A captured or dead Assata wouldn’t be just to silence her: It would be to silence us | AmericaWakieWakie

December 22nd, 2014

“For centuries, nothing has so stirred up American fury like the escape of a slave. That ain’t just distant history. For daring to slip her bonds and escape from brutal and unjust bondage, the Empire now labels her a terrorist. That’s because to them, nothing is more terrifying than resistance to their imperial will.”

— Mumia Abu-Jamal on Assata Shakur

When it comes to “capturing” “terrorists” or America’s political fugitives, the same litmus test applies: What makes less noise, a prisoner or a corpse?

With the United States and Cuba resuming diplomatic ties, there has been a lot of speculation about what will happen to Assata Shakur, a 67 year old black liberationist and political fugitive. Almost immediately after President Obama announced resurrecting ties between the two nations, the New Jersey State Police (NJSP) started scheming to get their hands on her.

According to the NJSP’s Facebook page, Colonel Rick Fuentes, Superintendent of the New Jersey State Police, issued the following statement:

“We continue to work closely with the FBI towards the capture of Joanne Chesimard [Assata Shakur], a convicted felon and fugitive who escaped from jail in 1979 and remains on the FBI’s Most Wanted Terrorist List, as well as New Jersey’s Most Wanted List. We view any changes in relations with Cuba as an opportunity to bring her back to the United States to finish her sentence for the murder of New Jersey State Trooper Werner Foerster in 1973. We stand by the reward money and hope that the total of two million dollars will prompt fresh information in the light of this altered international relationship.”

But of course that’s the state sponsored narrative of whom she is and why she is wanted by US authorities. This is the only propaganda you are supposed to unquestionably swallow as you rally behind the most racist nation in the world to go lynch yet another life in the name of “justice”.

In reality Assata was a prominent female member of the Black Panthers and the Black Liberation Army. She became a member of the Black Power movement at a time when many activists were galvanized following the assassination of Dr Martin Luther King Jr. And she experienced firsthand the authentic history of a nation built on genocide and slavery, something which stands in stark contrast to the whitewashed beacon of exceptionalism that mainstream America propagates today.

That experience was cemented as Shakur was targeted and framed by the FBI’s COINTELPRO program, a series of illegal practices and entities formed precisely for the purpose of domestic political repression.

As David Love elaborated in a recent article for the Grio:

“The baby of J. Edgar Hoover, COINTELPRO was designed to monitor, infiltrate and destroy social justice movements seen as a threat to national security, including civil rights and antiwar groups, the Black Power movement, [the American Indian Movement], and the Young Lords.  Some of the stated goals of the program in an FBI memo were to “prevent the coalition of militant black nationalist groups,” to “Prevent the RISE OF A ‘MESSIAH’ who could unify…the militant black nationalist movement,” to “Prevent militant black nationalist groups and leaders from gaining RESPECTABILITY, by discrediting them to…both the responsible community and to liberals who have vestiges of sympathy…,” and to “prevent the long-range GROWTH of militant black organizations, especially among youth.”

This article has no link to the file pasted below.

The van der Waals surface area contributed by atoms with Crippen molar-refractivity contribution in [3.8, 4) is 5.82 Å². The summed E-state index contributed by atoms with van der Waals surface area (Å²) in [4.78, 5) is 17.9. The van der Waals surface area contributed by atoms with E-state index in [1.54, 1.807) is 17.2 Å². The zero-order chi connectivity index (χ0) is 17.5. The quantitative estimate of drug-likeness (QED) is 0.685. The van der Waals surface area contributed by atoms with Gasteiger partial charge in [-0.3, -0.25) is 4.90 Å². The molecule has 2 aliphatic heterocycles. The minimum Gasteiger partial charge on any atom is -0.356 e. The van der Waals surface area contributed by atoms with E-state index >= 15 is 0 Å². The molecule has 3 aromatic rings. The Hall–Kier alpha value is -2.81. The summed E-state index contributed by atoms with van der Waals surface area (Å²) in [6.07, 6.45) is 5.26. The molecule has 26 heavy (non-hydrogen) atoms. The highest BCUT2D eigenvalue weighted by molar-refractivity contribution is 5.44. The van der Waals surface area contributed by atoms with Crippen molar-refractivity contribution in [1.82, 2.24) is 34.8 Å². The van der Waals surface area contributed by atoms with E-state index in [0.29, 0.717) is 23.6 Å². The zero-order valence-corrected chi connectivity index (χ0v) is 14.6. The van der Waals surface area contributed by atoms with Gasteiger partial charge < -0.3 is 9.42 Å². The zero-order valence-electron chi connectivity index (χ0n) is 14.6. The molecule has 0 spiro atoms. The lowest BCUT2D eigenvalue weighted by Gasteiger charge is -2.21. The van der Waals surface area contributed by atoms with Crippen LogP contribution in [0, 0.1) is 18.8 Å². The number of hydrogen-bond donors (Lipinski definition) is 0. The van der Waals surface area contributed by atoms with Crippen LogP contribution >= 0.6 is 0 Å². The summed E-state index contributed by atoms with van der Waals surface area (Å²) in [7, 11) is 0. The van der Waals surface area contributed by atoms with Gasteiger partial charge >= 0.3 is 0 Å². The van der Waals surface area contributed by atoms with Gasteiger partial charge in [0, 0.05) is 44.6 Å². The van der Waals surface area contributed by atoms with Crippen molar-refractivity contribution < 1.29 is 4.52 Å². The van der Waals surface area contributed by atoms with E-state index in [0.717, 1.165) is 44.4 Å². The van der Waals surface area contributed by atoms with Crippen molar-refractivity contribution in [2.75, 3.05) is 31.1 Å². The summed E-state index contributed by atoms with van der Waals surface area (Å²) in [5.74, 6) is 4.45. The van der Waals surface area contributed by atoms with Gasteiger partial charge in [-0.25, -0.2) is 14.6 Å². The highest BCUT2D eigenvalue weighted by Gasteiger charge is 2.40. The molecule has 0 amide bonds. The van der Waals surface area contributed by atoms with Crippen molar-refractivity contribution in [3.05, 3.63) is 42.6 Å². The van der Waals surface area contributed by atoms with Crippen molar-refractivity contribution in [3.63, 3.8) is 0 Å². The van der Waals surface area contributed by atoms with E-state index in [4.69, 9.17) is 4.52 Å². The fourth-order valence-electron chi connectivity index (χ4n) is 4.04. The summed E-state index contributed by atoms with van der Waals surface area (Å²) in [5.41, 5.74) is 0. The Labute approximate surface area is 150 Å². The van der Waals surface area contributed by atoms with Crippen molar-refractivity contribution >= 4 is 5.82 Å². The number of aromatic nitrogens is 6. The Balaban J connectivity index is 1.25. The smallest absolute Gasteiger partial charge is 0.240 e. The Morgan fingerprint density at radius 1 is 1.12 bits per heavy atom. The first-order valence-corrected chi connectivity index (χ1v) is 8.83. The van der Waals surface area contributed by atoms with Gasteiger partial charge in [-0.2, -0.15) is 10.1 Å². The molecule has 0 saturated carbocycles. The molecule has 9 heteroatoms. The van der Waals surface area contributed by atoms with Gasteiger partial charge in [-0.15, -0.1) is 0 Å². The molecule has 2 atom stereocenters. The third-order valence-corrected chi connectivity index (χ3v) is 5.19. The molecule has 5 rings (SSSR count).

As a result, black leadership was decimated, either assassinated… or thrown in prison with the key thrown away.  Assata Shakur, who fled to Cuba, was the last woman standing, so to speak.  And apparently that is embarrassing to someone in the FBI, so they want to make an example of her as a so-called “domestic terrorist.”  That is why last year, 40 years after the shooting, the FBI made the politically-motivated move of placing Shakur on their Ten Most Wanted Terrorists list, making her the first woman and second U.S. citizen on that list.  If you listen to the FBI, you’d think the ten most dangerous people on Earth are essentially nine Al Qaeda operatives and—Assata Shakur.”

Yet still, to peoples struggling against American oppression she remains a prominent figure in the fight for liberation, and that’s the REAL problem. To put it how Lorenzo Kom’boa Ervin might, a former political prisoner himself, the reason that the US government is still after Assata is not because they fear that she will engage in violence or to just punish her, but rather because they fear her effects upon the oppressed, who see in her the inspiration to fight — and more importantly, the strength to win.

Primarily it is for this reason that the US government is unlikely to seek extradition of Shakur. Further still, bringing her back stateside in the midst of a social movement like BlackLivesMatter, the likes of which has not mobilized since her last years in America, would only add fuel to the flame of public outrage over police terror in our communities.